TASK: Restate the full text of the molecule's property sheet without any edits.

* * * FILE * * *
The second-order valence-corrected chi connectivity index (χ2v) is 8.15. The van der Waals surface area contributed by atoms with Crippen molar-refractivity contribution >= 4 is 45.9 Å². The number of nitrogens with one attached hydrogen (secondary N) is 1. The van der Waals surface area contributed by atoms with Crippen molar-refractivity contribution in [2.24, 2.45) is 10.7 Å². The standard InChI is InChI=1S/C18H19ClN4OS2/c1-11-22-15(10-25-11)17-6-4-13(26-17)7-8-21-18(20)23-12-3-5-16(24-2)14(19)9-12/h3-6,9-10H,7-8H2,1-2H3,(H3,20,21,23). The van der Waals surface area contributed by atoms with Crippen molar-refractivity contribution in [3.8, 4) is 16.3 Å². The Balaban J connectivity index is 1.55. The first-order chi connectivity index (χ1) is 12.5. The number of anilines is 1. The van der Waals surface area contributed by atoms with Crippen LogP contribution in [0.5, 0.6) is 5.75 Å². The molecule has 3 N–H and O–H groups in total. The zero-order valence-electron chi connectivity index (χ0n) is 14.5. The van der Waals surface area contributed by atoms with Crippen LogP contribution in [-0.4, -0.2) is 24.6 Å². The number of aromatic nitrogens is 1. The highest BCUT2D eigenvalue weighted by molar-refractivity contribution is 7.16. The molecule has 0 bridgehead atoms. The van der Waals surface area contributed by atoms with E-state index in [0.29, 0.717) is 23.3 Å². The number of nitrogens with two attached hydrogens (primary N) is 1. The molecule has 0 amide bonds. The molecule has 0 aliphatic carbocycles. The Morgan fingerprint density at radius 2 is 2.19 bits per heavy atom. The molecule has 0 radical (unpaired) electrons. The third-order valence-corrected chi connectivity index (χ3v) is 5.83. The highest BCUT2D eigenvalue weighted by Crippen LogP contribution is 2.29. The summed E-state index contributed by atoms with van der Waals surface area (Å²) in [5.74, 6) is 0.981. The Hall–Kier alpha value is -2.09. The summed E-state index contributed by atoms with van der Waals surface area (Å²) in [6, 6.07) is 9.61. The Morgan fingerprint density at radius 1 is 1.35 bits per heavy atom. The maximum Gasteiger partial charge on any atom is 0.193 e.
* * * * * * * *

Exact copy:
The second-order valence-corrected chi connectivity index (χ2v) is 8.15. The van der Waals surface area contributed by atoms with Crippen molar-refractivity contribution >= 4 is 45.9 Å². The number of nitrogens with one attached hydrogen (secondary N) is 1. The van der Waals surface area contributed by atoms with Crippen molar-refractivity contribution in [2.24, 2.45) is 10.7 Å². The standard InChI is InChI=1S/C18H19ClN4OS2/c1-11-22-15(10-25-11)17-6-4-13(26-17)7-8-21-18(20)23-12-3-5-16(24-2)14(19)9-12/h3-6,9-10H,7-8H2,1-2H3,(H3,20,21,23). The van der Waals surface area contributed by atoms with Crippen molar-refractivity contribution in [3.8, 4) is 16.3 Å². The Balaban J connectivity index is 1.55. The first-order chi connectivity index (χ1) is 12.5. The number of anilines is 1. The van der Waals surface area contributed by atoms with Crippen LogP contribution in [0.5, 0.6) is 5.75 Å². The molecule has 3 N–H and O–H groups in total. The zero-order valence-electron chi connectivity index (χ0n) is 14.5. The van der Waals surface area contributed by atoms with Crippen LogP contribution in [-0.4, -0.2) is 24.6 Å². The number of aromatic nitrogens is 1. The highest BCUT2D eigenvalue weighted by molar-refractivity contribution is 7.16. The molecule has 0 bridgehead atoms. The van der Waals surface area contributed by atoms with E-state index in [0.29, 0.717) is 23.3 Å². The number of nitrogens with two attached hydrogens (primary N) is 1. The molecule has 0 amide bonds. The molecule has 0 aliphatic carbocycles. The Morgan fingerprint density at radius 2 is 2.19 bits per heavy atom. The molecule has 0 radical (unpaired) electrons. The third-order valence-corrected chi connectivity index (χ3v) is 5.83. The highest BCUT2D eigenvalue weighted by Crippen LogP contribution is 2.29. The summed E-state index contributed by atoms with van der Waals surface area (Å²) in [5.74, 6) is 0.981. The Hall–Kier alpha value is -2.09. The summed E-state index contributed by atoms with van der Waals surface area (Å²) in [6, 6.07) is 9.61. The Morgan fingerprint density at radius 1 is 1.35 bits per heavy atom. The maximum Gasteiger partial charge on any atom is 0.193 e.